In 1901, British traveller Charles Henry Hawes (1867-1943) made a journey down the Tym' River on the island of Sakhalin, visiting villages occupied by indigenous Nivkh and Uilta people along the river and at its mouth on the Sea of Okhotsk. The island was at that time under Russian control, and had become notorious as a penal settlement, but Japanese influence was also strong: four years after Hawes' visit, following Russia's defeat in the Russo-Japanese War, the southern half of the island would become the Japanese colony of Karafuto. Hawes had some ethnographic knowledge, but arrived in the island as an interested amateur, more concerned to record his encounters along the route than to develop any particular ethnographic theory. For that reason, he recorded what he saw with an unselective immediacy which sheds light on the fluid and dynamic interactions between indigenous communities, Russian colonisers, Japanese mercantile and fishing interests and other groups. While Hawes' published book, In the Uttermost East, has been used as a source by some scholars of the region, the notebooks that he kept on his travels have lain for years in the Bodleian Library, largely unnoticed by researchers. This article uses these notebooks, Hawes' published work, and photos that he took or collected on his travels, to shed light on aspects of indigenous society in Sakhalin at a crucial moment in its history.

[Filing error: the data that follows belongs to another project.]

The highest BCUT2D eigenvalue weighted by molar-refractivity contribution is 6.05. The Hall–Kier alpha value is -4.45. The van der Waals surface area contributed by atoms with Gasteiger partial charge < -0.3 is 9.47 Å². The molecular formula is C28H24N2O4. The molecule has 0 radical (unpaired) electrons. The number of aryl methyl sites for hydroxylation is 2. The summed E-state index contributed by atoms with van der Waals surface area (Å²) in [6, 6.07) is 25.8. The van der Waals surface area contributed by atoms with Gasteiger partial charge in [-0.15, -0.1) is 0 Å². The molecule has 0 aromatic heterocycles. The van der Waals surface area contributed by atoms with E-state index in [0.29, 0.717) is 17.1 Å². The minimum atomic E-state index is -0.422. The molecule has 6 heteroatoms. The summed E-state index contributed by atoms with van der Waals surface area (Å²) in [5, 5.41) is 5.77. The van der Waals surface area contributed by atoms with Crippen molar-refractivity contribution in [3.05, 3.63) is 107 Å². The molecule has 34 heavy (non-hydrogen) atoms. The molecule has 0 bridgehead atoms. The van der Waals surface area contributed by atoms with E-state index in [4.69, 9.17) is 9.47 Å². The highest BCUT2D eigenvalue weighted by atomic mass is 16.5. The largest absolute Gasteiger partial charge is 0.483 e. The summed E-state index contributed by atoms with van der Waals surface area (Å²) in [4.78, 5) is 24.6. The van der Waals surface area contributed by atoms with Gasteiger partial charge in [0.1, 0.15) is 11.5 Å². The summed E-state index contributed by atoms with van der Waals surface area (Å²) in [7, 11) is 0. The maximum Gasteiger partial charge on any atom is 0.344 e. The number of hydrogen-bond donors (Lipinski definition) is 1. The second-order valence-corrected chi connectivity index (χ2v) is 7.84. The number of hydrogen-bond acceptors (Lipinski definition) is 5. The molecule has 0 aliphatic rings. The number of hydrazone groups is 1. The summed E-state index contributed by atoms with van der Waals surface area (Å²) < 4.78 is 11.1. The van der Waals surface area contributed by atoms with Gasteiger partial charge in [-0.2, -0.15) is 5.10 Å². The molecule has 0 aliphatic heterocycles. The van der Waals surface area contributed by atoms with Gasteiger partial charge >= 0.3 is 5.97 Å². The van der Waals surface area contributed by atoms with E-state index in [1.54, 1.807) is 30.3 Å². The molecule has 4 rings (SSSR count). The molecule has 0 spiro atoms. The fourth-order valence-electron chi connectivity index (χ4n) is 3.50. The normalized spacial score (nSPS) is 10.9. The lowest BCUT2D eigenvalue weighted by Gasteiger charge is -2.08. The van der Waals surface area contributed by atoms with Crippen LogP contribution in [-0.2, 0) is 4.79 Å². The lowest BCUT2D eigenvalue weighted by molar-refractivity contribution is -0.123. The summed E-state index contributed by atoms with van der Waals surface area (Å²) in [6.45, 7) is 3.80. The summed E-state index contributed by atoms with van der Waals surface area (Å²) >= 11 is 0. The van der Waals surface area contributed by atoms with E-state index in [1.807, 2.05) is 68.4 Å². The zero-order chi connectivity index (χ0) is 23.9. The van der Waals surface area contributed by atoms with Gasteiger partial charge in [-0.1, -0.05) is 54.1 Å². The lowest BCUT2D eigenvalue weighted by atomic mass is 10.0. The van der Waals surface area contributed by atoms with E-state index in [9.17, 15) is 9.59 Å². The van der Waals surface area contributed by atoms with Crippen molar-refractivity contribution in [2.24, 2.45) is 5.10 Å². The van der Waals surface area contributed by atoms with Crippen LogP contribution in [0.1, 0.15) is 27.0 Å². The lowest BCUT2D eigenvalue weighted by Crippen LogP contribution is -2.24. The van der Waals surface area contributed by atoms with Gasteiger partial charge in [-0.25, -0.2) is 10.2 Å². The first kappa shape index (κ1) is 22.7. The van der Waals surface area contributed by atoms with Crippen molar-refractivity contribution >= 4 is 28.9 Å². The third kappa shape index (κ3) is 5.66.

|Journal||The Asia-Pacific Journal: Japan Focus|
|Publication status||Published - 2020|